These types of offence were selected as representing those most likely to establish a link between gambling and crime. Files involving these offences were made available at the New South Wales District Court in Sydney for inspection by researchers. The files provided a cross-section of property and violent crimes against the person dealt with by local and district courts in the five years in question. Pre-sentence reports and police reports were examined to find evidence of gambling or gambling-related activities. An offence was classified as "gambling-related" if it was committed as a consequence of, or in order to support, or as a significant result of, or significantly related to the defendant's desire, need or compulsion to gamble (Crofts 2002, p. 29).

Crofts identified 105 cases (four per cent) that were gambling-related. Of these cases, 42 contained insufficient detail for further analysis, leaving 63 files which provided the basis for the final study. Of these 63 cases, 76 per cent of offences committed involved fraud, including larceny by a clerk, obtaining financial advantage by false pretences, and cheque fraud. The 27 larceny by a clerk files that were gambling-related involved a total amount stolen of $2,494,309 and a mean amount stolen by each offender of $95,935.

The Australian Institute of Criminology and Pricewaterhouse Coopers (2003) examined a sample of "serious fraud"1 prosecutions heard in 1998 and 1999 in Australia and New Zealand. The selection of files was largely undertaken by officers within the agencies concerned (mostly the Director of Public Prosecutions in Australia and the Serious Fraud Office in New Zealand) who located cases that fulfilled the criteria of serious fraud and which had resulted in a court determination in the two years in question. As with Crofts's study, documentary files were examined by researchers and facts relating to some 60 data fields were extracted.2 The key documents examined were police charge documents, witness statements, pre-sentence reports, offenders' prior criminal history transcripts, trial judges' sentencing remarks, and appeal decisions. The sample comprised 155 separate files involving 208 accused persons, 183 of whom were convicted of charges specified in the instant case.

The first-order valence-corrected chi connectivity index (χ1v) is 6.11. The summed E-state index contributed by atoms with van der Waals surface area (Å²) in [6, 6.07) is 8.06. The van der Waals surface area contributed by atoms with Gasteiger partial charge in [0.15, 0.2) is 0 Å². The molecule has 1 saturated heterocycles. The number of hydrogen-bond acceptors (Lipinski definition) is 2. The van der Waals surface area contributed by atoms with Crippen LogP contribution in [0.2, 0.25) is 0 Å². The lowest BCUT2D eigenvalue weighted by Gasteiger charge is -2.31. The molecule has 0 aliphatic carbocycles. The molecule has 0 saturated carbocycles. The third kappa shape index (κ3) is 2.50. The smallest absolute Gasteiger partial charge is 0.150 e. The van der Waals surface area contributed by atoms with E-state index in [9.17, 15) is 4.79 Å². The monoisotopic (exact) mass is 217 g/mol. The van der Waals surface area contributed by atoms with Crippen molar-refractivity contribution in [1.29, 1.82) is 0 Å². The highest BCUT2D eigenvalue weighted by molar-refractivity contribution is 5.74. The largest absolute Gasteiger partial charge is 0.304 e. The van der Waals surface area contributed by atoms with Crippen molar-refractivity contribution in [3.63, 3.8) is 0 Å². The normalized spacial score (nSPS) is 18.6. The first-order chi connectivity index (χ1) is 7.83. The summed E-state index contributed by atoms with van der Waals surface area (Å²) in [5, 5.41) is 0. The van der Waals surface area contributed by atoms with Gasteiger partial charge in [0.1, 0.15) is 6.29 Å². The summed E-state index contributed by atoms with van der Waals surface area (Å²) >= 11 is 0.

In order to investigate the relationship between gambling and the commission of fraud, the primary motivations of the 183 convicted offenders in this sample were examined. Information on offender motivation was usually available from the trial judges' sentencing remarks, pre-sentence reports prepared on behalf of offenders, or in submissions made to the court on behalf of victims or prosecutors.

As shown in Figure 1, the study found that gambling (14.7 per cent) was the second most frequently identified motivation of convicted offenders after greed (27.3 per cent).

Figure 1 : Primary motivation of convicted offenders

Bar chart

Note: Information on motivation was available in respect of 143 out of the 183 convicted offenders.Source: Australian Institute of Criminology and PricewaterhouseCoopers (2003).

Of the 21 convicted offenders (in 20 files) whose primary motivation for fraud was gambling, the vast majority (86 per cent) spent the proceeds of their crime on gambling itself. The most common types of offence committed by the gambling-motivated fraudsters were "obtaining finance or credit by deception" and "cheque fraud" (43 per cent each), followed by "misappropriation of funds in the private sector" and "obtaining goods and services by deception" (19 per cent each). Fifteen offenders were male, with an average age of 37 years (ranging from 28 to 50) at the date of sentencing. The remaining six offenders were female, with an average age of 46 years (ranging from 28 to 68). The majority of gambling-motivated fraudsters were employed at the time of the commission of their offences, and nearly half of the offences were committed against employers. In some cases, offences were committed by professionals against their clients.